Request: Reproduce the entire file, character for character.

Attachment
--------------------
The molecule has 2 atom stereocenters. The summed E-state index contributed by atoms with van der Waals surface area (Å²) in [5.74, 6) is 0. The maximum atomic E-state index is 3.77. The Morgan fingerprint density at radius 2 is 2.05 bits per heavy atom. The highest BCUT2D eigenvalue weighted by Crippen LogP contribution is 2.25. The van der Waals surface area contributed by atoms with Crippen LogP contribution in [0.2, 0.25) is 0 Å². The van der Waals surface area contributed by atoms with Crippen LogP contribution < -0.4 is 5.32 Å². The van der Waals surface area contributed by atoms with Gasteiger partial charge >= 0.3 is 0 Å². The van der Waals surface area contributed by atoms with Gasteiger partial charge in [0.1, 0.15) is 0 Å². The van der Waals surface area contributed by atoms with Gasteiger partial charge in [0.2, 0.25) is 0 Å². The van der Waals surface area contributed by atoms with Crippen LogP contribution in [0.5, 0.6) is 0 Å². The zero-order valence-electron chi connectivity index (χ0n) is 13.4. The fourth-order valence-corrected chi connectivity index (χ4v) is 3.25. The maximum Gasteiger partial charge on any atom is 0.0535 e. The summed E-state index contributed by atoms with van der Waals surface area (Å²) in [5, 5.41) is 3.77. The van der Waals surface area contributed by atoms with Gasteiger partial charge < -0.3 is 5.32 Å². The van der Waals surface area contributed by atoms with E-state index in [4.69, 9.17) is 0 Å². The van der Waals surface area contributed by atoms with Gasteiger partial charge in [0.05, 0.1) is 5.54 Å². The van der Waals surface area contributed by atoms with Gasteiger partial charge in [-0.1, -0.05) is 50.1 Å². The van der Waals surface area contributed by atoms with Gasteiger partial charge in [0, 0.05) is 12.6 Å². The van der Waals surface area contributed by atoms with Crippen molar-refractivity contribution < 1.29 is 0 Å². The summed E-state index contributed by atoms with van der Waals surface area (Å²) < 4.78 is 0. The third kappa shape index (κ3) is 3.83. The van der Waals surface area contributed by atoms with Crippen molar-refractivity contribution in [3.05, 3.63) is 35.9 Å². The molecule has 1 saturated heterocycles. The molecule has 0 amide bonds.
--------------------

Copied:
The molecule has 2 atom stereocenters. The summed E-state index contributed by atoms with van der Waals surface area (Å²) in [5.74, 6) is 0. The maximum atomic E-state index is 3.77. The Morgan fingerprint density at radius 2 is 2.05 bits per heavy atom. The highest BCUT2D eigenvalue weighted by Crippen LogP contribution is 2.25. The van der Waals surface area contributed by atoms with Crippen LogP contribution in [0.2, 0.25) is 0 Å². The van der Waals surface area contributed by atoms with Crippen LogP contribution < -0.4 is 5.32 Å². The van der Waals surface area contributed by atoms with Gasteiger partial charge >= 0.3 is 0 Å². The van der Waals surface area contributed by atoms with Gasteiger partial charge in [0.1, 0.15) is 0 Å². The van der Waals surface area contributed by atoms with Gasteiger partial charge in [0.2, 0.25) is 0 Å². The van der Waals surface area contributed by atoms with Crippen LogP contribution in [0.5, 0.6) is 0 Å². The zero-order valence-electron chi connectivity index (χ0n) is 13.4. The fourth-order valence-corrected chi connectivity index (χ4v) is 3.25. The maximum Gasteiger partial charge on any atom is 0.0535 e. The summed E-state index contributed by atoms with van der Waals surface area (Å²) in [5, 5.41) is 3.77. The van der Waals surface area contributed by atoms with Gasteiger partial charge < -0.3 is 5.32 Å². The van der Waals surface area contributed by atoms with E-state index in [4.69, 9.17) is 0 Å². The van der Waals surface area contributed by atoms with Gasteiger partial charge in [0.05, 0.1) is 5.54 Å². The van der Waals surface area contributed by atoms with Gasteiger partial charge in [-0.1, -0.05) is 50.1 Å². The van der Waals surface area contributed by atoms with Gasteiger partial charge in [0, 0.05) is 12.6 Å². The van der Waals surface area contributed by atoms with Crippen molar-refractivity contribution < 1.29 is 0 Å². The summed E-state index contributed by atoms with van der Waals surface area (Å²) < 4.78 is 0. The third kappa shape index (κ3) is 3.83. The van der Waals surface area contributed by atoms with Crippen molar-refractivity contribution in [3.05, 3.63) is 35.9 Å². The molecule has 1 saturated heterocycles. The molecule has 0 amide bonds.